Shares in the Salisbury-based firm slumped more than 30% in early trading after it said a trial of its Sativex drug to treat pain in multiple sclerosis showed an "unexpected" response to a placebo.

The company insisted the drug's efficacy was not called into question but the news sparked doubts in the market over whether GW Pharma's flagship product will become a commercial success.

The company said in a statement to the stock exchange that although the patient response rate to its drug, sprayed into a patient's mouth, was "very high" and better than the placebo, the difference between the two was insufficient. That meant the trial was unable to yield a "statistically significant outcome".

"Although the difference between the Sativex and placebo groups was clearly in favour of Sativex, it narrowly failed to reach statistical significance in this trial due to an unexpectedly large placebo response," GW Pharma explained.

It added that in the trial patients were able set dosages themselves in order to look for the optimum level but that such a design "appears to have encouraged an abnormally high placebo response".

The research will not detract from any previous positive trials on using Sativex for MS pain or other types of pain, said managing director Justin Gover, but GW Pharma will have to scrap these results and perform a new trial.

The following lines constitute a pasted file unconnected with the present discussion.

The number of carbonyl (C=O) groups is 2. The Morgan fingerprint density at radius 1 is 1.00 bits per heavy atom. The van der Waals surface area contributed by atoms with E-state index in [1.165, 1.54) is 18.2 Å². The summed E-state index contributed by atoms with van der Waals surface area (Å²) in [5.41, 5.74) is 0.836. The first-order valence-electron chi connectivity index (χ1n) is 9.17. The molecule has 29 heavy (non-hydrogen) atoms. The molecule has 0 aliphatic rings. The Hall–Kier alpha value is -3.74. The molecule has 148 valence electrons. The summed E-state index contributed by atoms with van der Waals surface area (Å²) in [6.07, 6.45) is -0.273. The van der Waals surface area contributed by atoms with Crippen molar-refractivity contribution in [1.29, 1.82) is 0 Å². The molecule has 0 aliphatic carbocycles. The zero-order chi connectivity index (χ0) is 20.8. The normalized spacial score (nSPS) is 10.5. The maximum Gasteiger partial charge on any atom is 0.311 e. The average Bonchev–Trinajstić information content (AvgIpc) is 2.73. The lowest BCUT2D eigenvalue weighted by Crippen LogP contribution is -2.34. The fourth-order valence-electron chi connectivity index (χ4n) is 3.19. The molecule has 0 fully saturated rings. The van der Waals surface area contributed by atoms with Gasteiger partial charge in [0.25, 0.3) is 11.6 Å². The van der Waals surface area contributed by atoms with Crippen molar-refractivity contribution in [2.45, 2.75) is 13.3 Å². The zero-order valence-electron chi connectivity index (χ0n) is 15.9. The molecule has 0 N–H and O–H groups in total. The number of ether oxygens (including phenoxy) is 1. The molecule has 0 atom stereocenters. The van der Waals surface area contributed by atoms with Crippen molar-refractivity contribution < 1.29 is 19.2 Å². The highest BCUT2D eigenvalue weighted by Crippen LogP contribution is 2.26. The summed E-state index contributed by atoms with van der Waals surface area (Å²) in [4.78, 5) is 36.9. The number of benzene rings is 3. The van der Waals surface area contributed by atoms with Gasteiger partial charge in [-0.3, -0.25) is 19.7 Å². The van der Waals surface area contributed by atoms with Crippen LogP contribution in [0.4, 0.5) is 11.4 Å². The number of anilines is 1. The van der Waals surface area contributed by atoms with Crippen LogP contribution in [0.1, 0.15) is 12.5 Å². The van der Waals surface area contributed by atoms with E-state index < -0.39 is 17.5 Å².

"Accidents do happen in clinical trials and pain research in particular is vulnerable to placebo responses. What we have seen in this study is that patients benefit hugely from our drug, that's not in question," said Gover. "But the extent of the placebo response confounds the interpretation of the undoubted benefit seen on Sativex.

"This doesn't call into question anything we have seen before but it doesn't show anything new. So we have to put it to one side and do another trial."

The company said other trials on Sativex for other symptoms were not affected by this result. But the market was unsettled by the news and although GW Pharma's shares recovered somewhat after the initial slump they were still down 16.5p, or 23%, at 55p in late trading.

KBC Peel Hunt analyst Paul Cuddon commented that "this indicates that the effect of Sativex is marginal, and we retain our doubts as to whether the product will ever prove a commercial success".

GW Pharma has been developing Sativex for 10 years, working with government backing to develop a safe way to provide cannabis-based pain relief. It grows thousands of marijuana plants at a secret countryside location to help develop the drug that provides relief for MS pain, MS muscle stiffness, or spasticity, cancer pain and nerve damage pain caused by conditions such as shingles and diabetes.

The drug became the first cannabis-derived medicine to win regulatory approval when it was approved in Canada in 2005 as a treatment for nerve pain in MS patients and it is also available in the UK on special prescriptions.
Keep smiling as who knows what good things might be around the corner and if the road snakes a bit keep going.